Monthly Archives: September 2011

This oughtta change my brain

This is what I want to do under the tree….

Compose a poem of no less than 20 lines to glorify all of Creation every day.

Breathing meditations: Meditate for 1 hour in the morning, 1 hour in the afternoon, 1 hour in the evening.

Musical instrument: 1 hour every morning, one hour every night.

Moving meditation: 1 hour of light yoga in the morning and one in the afternoon.

Reading aloud religious books, one hour daily.

Conversations with religious people and one hour daily spent on their teachings.


What do I need to make Tree happen?

I need a place.
I need coconuts.

I have a source for coconuts.
I want a place.

What do I need in that place? An insulated hammock or padded cot, a small shelter, mosquito netting. I need quiet, peaceful, calm, maybe some devotional music like singing bowls. It would be nice to have an extension to provide power so I could write my journal in my computer, but maybe handwriting would be best. I would like some warm blankets and clothes so I could keep warm when the weather gets cooler.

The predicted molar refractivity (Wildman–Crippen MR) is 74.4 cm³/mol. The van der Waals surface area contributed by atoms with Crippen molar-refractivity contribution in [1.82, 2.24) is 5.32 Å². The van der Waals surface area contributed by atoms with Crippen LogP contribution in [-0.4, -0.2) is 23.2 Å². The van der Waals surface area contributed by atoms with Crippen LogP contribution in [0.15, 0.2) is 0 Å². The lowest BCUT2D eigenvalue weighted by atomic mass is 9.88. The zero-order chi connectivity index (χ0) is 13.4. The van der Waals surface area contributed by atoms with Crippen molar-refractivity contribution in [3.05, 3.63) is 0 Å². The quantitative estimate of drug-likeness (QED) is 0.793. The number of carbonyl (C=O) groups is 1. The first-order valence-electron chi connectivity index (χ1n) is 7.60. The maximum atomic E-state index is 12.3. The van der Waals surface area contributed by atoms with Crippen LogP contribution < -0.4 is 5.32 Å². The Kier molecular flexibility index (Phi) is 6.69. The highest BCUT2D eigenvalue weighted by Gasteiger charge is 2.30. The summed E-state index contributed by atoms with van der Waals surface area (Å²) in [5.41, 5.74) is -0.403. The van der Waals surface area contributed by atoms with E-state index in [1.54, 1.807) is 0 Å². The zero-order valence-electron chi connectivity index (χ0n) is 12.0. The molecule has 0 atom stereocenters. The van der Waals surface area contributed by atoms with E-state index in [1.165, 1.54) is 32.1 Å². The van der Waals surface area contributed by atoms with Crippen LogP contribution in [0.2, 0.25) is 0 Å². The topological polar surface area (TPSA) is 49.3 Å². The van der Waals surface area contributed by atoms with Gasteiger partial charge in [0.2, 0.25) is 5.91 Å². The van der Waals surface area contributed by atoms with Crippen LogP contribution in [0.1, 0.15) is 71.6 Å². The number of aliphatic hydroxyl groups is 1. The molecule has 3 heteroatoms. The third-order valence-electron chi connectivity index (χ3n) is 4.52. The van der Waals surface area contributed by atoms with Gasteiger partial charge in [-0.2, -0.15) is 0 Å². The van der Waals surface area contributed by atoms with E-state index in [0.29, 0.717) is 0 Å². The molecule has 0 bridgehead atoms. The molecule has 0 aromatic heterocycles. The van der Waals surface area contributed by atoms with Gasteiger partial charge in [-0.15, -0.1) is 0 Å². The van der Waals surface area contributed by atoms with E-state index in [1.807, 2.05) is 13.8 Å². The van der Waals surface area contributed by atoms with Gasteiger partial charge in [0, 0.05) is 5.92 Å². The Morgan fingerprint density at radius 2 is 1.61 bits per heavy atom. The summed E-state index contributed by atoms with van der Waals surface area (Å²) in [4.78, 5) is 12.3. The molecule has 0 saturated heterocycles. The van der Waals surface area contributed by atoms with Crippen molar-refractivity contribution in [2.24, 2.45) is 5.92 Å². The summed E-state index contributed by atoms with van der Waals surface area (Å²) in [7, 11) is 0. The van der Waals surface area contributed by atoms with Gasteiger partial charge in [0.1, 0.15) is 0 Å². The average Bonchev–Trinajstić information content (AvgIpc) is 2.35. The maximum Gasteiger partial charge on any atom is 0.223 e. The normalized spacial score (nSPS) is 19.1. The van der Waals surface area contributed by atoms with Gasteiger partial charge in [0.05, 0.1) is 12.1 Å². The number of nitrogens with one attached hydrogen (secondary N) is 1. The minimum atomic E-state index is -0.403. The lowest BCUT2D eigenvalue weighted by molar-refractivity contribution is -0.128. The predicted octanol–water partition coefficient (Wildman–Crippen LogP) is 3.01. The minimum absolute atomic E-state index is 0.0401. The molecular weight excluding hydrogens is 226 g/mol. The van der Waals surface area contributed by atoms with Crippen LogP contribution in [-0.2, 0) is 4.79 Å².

I might want someone to check on me periodically, but, admitted, if I went feverish, I wouldn’t likely notice that I’d been left alone too long.

Can you, will you help? Do you have a place? Know a place? Want to help?

Neil Crummett

The word “mystical” – to paraphrase William James – is often used to subtly denigrate beliefs which could be regarded as vague, sentimental, or – to us – illogical or irrational.  If the state of mind defies description… Mystical.  If revelatory, illuminative, or significant but inarticulate knowledge is involved… Mystical. If the state is transient or temporary, like a trance or an ecstatic quavering… Mystical.  If there exists the feeling that the will, the ego, the self, is set aside or even grasped and  held by a power distinct and superior strength…  Mystical. 

Muslims, Jews, Christians, Hindus, they each have sects that follow and teach “mystical” traditions. 

So why do we treat that which is “mystical” with disdain? Do we still, in the face of the awareness of the magnitude of the universe, the ineffability of its scale, need to offhandedly disregard the “mystical”?  Or do we need to embrace it?

I think everyone knows my answer, by now.